TMJ vs Teeth Grinding – InVite Health Podcast, Episode 528

TMJ vs Teeth Grinding – InVite Health Podcast, Episode 528


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TMJ vs Teeth Grinding – InVite Health Podcast, Episode 528

Hosted by Amanda Williams, MPH

*Intro music*

InVite Health Podcast Intro: Welcome to the InVite Health Podcast, where our degreed healthcare professionals are excited to offer you the most important health and wellness information you need to make informed choices about your health. You can learn more about the products discussed in each of these episodes and all that InVite Health has to offer at First time customers can use promo code PODCAST at checkout for an additional 15% off your first purchase. Let’s get started!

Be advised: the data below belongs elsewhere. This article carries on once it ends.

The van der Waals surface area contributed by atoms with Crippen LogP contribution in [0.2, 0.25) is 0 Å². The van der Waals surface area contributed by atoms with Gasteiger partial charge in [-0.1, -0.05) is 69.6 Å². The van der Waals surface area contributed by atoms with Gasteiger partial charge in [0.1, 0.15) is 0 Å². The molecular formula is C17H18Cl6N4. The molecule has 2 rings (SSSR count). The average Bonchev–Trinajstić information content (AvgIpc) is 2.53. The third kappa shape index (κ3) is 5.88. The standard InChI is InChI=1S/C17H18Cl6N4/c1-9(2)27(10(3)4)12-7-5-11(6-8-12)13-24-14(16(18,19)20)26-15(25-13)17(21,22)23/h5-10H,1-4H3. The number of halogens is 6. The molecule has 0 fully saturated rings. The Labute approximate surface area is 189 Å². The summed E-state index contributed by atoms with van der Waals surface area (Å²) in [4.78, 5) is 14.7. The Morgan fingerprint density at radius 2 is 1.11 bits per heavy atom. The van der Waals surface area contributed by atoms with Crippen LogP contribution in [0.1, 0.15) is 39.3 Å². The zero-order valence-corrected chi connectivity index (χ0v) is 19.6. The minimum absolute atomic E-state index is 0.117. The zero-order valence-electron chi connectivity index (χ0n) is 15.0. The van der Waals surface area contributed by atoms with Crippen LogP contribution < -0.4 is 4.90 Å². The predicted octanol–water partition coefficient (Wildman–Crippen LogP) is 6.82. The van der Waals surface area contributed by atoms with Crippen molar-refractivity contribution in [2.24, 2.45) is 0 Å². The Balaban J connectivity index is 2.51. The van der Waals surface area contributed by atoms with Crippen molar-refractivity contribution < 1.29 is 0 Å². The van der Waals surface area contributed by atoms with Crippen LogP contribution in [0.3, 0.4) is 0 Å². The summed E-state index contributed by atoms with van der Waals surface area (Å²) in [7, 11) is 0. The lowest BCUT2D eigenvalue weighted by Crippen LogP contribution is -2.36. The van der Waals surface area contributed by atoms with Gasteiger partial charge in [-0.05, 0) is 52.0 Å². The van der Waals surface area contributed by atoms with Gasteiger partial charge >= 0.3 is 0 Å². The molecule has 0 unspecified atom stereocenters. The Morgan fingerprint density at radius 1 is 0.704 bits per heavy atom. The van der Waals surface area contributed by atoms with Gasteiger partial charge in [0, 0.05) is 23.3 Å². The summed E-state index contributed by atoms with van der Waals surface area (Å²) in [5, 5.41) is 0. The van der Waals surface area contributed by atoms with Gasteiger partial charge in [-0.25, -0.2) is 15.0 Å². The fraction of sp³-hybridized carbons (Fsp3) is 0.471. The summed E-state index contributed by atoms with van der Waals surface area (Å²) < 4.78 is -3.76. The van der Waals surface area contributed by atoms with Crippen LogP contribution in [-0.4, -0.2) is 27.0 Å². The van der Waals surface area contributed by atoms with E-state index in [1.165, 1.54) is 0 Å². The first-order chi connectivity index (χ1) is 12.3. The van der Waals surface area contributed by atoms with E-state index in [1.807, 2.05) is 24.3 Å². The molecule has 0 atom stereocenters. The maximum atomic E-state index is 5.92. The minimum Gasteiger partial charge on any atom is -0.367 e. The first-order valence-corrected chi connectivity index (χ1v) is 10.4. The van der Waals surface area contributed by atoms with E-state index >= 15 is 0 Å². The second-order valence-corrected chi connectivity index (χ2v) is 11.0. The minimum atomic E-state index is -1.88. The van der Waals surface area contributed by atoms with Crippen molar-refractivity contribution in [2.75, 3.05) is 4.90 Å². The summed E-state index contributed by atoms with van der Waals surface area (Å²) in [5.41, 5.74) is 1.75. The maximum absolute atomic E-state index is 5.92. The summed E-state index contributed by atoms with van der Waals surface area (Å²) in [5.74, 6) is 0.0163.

*Intro music*

Amanda Williams, MPH: [00:00:40] Have you ever bit down on a piece of food so hard that you feel almost a shooting pain sensation go across your face? This is a common occurrence that can happen, but what’s even more common is when you look at the statistics for TMJ, and that’s what I want to talk about today, is what is TMJ? What is the difference between someone grinding their teeth at night and actually having TMJ? Because sometimes people get the two slightly confused and the two can be linked for sure. But I want to talk about the difference and what TMJ actually is and what you can be doing if you feel that you fall into this category, or perhaps you’ve been to your dentist and your dentist has diagnosed you with TMJ. So I’m Amanda Williams, MD, MPH. And when it comes to TMJ, this is a lot more common than we actually recognize. I always look at things in terms of prevalence rates and when you have anything that’s creeping over 2, 3% of the population, that’s a fairly common ailment. Now, when you look at the statistics, when it comes to TMJ, this number is really quite large. It’s estimated that upwards of 10%, if not even higher, of the population suffers from TMJ.† [00:02:04]